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Audio Terminology And Definitions Dictionary

 

C  Symbol for capacitance and centigrade.

 

Cantilever  Arm on which is fitted the stylus of a pickup cartridge.

 

Capacitance  A measure of reactance (units: Farad, pF, uF etc).

 

Capacitor  Solid state device used in electronic circuits and loudspeaker crossover networks to introduce a required level of capacitance.

 

Cartridge  The small component fitted to the front end of a tonearm. Contains the stylus and electro- magnetic system required to track a vinyl record (LP or single) and feed output to an amplifier phono stage. There are two main types of hi-fi pickup cartridge - the 'moving magnet' and 'moving coil'. 

 

Cassette  Audio cassette or analogue cassette. Contains blank or pre-recorded tape on spools constrained within a case or cassette.

 

Cassette Deck The machine required to play and/or record onto an audio cassette.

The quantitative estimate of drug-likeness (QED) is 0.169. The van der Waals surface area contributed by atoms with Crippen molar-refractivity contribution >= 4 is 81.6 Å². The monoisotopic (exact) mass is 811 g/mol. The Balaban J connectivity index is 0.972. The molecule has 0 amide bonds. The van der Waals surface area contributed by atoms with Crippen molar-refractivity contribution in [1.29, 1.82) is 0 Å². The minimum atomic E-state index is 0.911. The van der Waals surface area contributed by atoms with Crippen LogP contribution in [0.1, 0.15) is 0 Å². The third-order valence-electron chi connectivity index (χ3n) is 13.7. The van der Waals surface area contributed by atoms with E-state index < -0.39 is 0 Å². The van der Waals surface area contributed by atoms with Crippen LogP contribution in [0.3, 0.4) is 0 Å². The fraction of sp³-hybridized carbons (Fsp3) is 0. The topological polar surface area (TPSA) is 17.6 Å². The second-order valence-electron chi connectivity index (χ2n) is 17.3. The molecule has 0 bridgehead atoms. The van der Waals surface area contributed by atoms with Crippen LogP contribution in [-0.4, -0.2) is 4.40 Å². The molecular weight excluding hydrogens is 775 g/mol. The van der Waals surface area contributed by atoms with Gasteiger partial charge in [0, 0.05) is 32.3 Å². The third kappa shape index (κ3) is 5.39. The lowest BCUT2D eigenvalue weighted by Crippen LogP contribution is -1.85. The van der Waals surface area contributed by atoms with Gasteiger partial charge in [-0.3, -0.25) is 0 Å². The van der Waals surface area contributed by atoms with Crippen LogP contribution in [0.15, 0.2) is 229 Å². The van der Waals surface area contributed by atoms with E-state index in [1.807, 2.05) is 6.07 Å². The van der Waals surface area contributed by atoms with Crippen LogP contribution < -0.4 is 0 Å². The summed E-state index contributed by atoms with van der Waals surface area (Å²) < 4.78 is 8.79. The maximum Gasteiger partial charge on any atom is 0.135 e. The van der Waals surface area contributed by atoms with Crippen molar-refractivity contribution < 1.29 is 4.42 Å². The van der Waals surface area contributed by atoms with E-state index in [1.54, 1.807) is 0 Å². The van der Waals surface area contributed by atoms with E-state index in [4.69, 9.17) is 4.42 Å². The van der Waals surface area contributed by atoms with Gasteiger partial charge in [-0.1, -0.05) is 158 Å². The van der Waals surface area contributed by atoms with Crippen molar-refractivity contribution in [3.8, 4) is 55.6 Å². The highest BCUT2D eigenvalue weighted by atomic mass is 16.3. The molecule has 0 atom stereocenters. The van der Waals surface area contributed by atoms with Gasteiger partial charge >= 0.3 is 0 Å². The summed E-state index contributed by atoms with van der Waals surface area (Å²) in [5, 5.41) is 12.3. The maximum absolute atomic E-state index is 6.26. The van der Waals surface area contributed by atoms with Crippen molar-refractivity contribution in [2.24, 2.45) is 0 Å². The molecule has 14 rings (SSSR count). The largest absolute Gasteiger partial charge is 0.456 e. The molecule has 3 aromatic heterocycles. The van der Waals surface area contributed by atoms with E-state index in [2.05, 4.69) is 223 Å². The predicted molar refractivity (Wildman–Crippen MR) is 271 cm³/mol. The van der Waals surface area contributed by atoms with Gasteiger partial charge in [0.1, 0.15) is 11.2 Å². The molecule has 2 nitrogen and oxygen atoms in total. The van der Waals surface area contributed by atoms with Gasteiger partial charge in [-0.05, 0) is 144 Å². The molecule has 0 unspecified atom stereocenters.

CAV (Constant Angular Velocity) Laserdisc operating format in which the disc rotates at a constant speed during play. CAV permits more special effects (still-frame, slowmotion, and fastmotion, for example), but this format is somewhat wasteful of disc space. CAV discs are limited to thirty minutes of material on each side of a 12-inch laser disc. (See also: CLV.)

 

CBR (Constant Bitrate)    CBR encoding uses roughly the same amount of memory to encode both the simple and complex passages of a source file. Thus, the user is likely to experience audible or visible loss of quality during complex parts, especially with lower bitrate files. Most newer audio and video codecs employ a technology known as variable-bitrate (VBR) encoding, which allows resulting files to look and sound better while still retaining a compressed, convenient file size. In contrast to CBR, VBR encoding assigns more bits to the complexly detailed portions of the original source and fewer bits to the simpler portions.

 

CD (Compact Disc)  Different formats of CDs are used for various applications. For example, CD-DA (Compact Disc–Digital Audio) is used for music, and CD-R and CD-RW (recordable formats) are used for data.

 

CDi  Compact Disc Interactive. An offshoot technology from CD, developed by Philips as an educational and entertainment format providing interactive still and moving  pictures and audio sound.